Sun, Sand, and Waves – Keeping Safe at the Beach Part 2

by Mario Vittone

In the past five years, it seems that water safety organizations have done a pretty good job at raising the public awareness.  The news always seems to kick off summer with warnings about drowning prevention and warnings about rip currents, there are water safety day’s and awareness campaigns, and tons of messages out there about the safety value of learning to swim.  But a trip to the beach is more than just a trip to a really big body of water.  Keep these other things in mind the next time you head down to the sand, and have a safer and more enjoyable summer.

Jelly Fish at the Beach

The Sun isn’t Always Fun

You’ve heard your mother say it for years and you’ll hear it again: always wear sunscreen.  No, I won’t get into the obvious things; we all know a sunburn is bad.  At the beach, however, many things combine to make it easier to get one and you need to be aware of the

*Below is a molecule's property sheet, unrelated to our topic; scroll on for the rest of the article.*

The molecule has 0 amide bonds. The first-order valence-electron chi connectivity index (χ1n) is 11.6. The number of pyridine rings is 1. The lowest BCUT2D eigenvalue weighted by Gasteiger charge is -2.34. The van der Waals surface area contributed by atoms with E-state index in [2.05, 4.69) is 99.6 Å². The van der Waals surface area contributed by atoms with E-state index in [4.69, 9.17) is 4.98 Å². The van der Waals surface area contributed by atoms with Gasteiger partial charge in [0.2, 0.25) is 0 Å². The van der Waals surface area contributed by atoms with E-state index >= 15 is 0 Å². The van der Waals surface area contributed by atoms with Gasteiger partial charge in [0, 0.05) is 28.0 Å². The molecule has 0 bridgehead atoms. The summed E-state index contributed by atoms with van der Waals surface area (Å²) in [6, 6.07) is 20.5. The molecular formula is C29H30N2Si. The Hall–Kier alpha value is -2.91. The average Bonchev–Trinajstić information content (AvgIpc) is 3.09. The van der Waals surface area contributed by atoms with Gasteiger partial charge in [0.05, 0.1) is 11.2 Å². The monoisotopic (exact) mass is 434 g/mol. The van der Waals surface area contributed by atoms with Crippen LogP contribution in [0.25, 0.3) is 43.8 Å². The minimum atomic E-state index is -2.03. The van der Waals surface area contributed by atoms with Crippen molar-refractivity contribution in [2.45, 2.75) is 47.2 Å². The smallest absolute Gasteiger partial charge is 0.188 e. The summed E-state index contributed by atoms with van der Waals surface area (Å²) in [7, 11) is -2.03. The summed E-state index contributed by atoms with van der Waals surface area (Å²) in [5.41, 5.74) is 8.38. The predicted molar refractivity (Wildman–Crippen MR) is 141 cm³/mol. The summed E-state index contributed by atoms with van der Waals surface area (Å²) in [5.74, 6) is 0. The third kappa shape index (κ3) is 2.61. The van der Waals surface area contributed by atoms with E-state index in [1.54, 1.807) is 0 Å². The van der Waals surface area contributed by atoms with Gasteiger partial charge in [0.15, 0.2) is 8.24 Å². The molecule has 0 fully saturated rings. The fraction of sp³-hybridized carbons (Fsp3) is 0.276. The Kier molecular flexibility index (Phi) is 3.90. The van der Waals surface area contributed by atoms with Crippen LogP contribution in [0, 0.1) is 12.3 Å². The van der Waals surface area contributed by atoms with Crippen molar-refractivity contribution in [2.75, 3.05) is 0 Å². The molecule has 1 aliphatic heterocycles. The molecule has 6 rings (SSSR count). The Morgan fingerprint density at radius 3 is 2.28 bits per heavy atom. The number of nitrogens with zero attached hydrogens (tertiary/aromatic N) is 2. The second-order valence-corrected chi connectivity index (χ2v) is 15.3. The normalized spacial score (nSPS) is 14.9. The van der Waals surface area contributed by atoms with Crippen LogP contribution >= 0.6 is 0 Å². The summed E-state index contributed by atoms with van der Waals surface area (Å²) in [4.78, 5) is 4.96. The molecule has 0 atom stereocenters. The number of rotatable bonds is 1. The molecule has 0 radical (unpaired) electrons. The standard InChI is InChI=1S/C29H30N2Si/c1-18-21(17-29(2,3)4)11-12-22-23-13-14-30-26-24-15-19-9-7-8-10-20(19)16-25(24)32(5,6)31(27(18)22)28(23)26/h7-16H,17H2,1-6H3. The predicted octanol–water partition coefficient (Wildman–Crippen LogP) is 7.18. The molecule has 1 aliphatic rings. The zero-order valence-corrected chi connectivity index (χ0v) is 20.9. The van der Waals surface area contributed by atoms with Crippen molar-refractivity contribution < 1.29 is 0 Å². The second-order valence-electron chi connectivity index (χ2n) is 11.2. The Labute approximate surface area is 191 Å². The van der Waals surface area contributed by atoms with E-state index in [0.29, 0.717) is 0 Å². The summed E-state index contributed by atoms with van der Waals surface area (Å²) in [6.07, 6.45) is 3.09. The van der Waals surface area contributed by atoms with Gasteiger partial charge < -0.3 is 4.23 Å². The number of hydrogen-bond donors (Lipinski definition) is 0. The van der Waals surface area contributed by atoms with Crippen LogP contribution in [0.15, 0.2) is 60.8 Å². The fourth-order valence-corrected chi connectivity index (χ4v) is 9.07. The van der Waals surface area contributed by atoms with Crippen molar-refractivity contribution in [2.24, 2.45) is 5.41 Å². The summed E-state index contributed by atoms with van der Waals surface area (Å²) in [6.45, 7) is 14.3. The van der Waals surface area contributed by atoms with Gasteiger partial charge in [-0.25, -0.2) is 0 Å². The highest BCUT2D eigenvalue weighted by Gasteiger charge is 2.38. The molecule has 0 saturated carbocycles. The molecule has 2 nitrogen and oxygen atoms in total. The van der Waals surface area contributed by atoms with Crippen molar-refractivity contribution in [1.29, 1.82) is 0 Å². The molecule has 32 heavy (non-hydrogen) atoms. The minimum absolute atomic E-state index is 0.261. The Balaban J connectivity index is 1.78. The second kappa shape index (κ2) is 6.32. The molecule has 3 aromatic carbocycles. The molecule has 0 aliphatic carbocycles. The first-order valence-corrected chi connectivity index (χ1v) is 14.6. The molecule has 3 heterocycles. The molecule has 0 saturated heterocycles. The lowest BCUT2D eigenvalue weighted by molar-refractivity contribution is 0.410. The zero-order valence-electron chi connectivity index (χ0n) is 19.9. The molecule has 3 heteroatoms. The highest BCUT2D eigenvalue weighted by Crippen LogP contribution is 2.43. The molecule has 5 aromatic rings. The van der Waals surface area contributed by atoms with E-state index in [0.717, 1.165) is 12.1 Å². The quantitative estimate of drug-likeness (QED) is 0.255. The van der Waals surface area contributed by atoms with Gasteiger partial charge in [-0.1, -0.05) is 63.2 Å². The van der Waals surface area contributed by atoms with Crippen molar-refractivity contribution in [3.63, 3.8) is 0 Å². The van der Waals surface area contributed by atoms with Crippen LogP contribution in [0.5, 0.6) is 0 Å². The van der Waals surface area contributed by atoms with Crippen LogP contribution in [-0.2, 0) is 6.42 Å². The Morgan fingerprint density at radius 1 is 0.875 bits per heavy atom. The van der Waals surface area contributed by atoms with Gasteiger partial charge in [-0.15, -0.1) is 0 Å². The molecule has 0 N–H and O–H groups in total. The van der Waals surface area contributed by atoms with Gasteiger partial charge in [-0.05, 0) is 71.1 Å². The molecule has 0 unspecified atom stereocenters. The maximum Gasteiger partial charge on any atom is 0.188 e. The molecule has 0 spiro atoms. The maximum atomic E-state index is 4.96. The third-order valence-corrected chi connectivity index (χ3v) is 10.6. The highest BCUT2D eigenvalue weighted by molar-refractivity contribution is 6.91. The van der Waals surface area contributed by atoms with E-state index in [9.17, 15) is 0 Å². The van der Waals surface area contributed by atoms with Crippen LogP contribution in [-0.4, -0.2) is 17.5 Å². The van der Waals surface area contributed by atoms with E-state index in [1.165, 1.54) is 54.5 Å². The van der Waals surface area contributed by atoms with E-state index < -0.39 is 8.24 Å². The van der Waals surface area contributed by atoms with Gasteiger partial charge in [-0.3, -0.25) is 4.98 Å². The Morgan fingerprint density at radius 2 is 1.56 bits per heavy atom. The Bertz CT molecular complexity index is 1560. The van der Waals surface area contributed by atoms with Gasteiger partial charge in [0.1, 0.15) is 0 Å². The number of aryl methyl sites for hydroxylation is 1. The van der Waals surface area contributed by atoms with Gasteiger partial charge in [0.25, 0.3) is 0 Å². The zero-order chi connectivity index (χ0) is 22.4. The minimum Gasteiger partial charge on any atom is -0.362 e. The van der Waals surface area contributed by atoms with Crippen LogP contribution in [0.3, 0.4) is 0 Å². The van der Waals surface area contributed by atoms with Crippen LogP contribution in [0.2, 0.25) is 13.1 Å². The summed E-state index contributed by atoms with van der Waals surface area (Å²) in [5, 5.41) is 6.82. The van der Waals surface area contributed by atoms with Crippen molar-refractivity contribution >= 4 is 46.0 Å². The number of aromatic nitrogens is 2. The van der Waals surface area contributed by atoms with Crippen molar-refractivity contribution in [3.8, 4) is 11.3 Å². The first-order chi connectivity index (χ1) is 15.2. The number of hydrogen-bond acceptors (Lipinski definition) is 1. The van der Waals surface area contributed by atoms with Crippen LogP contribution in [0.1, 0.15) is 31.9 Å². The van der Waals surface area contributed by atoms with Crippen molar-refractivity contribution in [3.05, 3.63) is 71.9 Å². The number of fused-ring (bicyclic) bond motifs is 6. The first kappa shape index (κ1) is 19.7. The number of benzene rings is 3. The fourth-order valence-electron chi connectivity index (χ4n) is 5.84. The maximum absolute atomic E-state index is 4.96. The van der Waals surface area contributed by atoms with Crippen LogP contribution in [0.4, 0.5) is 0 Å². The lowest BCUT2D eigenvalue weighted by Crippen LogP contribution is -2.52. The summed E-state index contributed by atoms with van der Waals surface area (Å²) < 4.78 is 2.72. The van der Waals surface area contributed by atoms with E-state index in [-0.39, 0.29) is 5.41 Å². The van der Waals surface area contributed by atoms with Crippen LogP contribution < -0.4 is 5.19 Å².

No matter how “waterproof” a sunscreen claims to be, the salt water, wave action, and play in the sand are constantly working against the protection you put on the kids.  Whether you are the cover-up type of parent or if you let the kids soak up the sun – remember to reapply often and remember to force some time in the shade. And if the sun is reflecting off the water, so are the harmful UV rays – so pay attention to more than just faces and shoulders.

My own worst burn at the beach wasn’t on my back but my side.   After what felt like hours in the waves at New Smyrna Beach (a personal favorite spot just south of Daytona Beach in Florida) I finally slugged back to the sand for a break. Laying on the hard packed sand next to one of the tide pools that are common on the long sloping beach, I closed my eyes just for a minute.  I don’t know how long I was asleep, but I do know the side of my body that was next to the reflecting tide pool was sun damaged beyond belief, and the recovery took weeks.  Protect every inch of exposed skin.

Watch Out for Things That Sting